There has been much coverage over the resurfacing of former CNN host Brian Stelter as the host for a panel at the World Economic Forum on alleged disinformation and “hate speech.” Stelter previously called for censorship under a “harm reduction model” and led a panel at a conference where Democrats discussed how to shape the news. He was confronted over his own dissemination for false stories targeting Republicans on CNN. Yet, I was most struck by a statement from New York Times publisher A.G. Sulzberger who described “disinformation” as the “most existential” problem the world is facing today. Sulzberger insisted that disinformation is the reason why there is a loss of “trust” today. He ignores his own history in eroding that trust in the media through flagrantly biased decisions at the New York Times.
Douglas Wise, a former Defense Intelligence Agency deputy director and former senior CIA operations officer, is back in the news this week. In an interview with The Australian, Wise admits that he and others always knew that the emails on the Hunter Biden laptop were likely genuine. It was a remarkable admission from one of more than 50 former intelligence officials who signed a letter dismissing the Hunter Biden laptop story before the 2020 presidential election as likely “Russian disinformation.” Yet, Wise still maintains that, while true, he and the other officials were right to call it out as likely “disinformation.” Arguing that something is true, but still constitutes disinformation sounds a lot like . . . well . . . disinformation.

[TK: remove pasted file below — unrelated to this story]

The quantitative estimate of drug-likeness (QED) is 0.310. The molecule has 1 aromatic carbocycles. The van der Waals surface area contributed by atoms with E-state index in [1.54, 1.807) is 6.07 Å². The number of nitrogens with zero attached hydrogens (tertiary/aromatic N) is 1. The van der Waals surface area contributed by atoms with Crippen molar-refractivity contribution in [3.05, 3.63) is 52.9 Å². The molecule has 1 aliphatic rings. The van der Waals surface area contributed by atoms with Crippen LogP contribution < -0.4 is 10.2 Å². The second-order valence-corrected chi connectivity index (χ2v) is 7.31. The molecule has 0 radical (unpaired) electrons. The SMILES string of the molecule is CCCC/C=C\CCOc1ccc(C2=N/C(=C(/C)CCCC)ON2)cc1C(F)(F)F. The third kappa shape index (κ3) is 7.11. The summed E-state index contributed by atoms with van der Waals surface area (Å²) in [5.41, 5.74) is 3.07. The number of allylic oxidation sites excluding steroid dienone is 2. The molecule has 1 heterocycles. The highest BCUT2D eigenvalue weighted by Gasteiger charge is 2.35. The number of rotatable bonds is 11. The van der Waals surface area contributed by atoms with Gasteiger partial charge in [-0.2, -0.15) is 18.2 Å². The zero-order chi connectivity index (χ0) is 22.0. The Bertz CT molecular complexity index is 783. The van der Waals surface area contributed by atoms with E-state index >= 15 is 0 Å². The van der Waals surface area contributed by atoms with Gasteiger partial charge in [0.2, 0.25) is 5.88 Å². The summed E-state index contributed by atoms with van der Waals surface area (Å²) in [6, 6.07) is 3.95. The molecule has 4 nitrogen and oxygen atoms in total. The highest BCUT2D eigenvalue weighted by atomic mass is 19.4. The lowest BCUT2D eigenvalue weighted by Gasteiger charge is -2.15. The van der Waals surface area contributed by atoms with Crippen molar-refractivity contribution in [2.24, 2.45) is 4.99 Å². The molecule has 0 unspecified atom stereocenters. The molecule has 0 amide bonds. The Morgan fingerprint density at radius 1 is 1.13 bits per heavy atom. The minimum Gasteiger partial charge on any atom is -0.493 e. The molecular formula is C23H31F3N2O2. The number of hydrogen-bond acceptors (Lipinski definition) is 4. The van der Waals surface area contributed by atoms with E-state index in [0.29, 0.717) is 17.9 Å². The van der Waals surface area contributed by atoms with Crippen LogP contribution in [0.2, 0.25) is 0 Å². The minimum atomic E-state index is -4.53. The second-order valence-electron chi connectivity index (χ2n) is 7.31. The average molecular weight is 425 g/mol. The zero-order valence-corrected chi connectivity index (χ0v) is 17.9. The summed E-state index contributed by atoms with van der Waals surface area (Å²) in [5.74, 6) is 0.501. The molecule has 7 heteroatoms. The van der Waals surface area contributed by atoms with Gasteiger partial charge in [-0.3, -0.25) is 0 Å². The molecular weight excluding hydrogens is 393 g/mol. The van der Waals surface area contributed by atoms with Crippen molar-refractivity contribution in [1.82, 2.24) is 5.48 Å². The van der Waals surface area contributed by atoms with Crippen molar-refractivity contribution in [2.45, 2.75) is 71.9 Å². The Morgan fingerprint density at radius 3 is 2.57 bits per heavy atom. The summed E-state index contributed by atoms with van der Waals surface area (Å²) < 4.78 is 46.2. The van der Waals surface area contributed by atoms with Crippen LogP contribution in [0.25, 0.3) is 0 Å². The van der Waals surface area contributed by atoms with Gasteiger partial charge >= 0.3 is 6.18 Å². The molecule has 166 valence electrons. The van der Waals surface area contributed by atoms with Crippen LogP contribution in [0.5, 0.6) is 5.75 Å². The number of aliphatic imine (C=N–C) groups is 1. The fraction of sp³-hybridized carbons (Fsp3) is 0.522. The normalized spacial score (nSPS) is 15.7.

Below is my column in the New York Post on one possible explanation for the distribution and division of classified documents in a former office, a garage, and the library of President Joe Biden. If evidence links the President’s work in his book to any of these documents, his “inadvertent defense” will be shattered and deepen the danger of the ongoing criminal investigation. There are many who are hoping that Biden with “Promise me” that he was not reckless enough to work of any of these documents on Ukraine, China, and other issues from this time as Vice President.
Here is the column: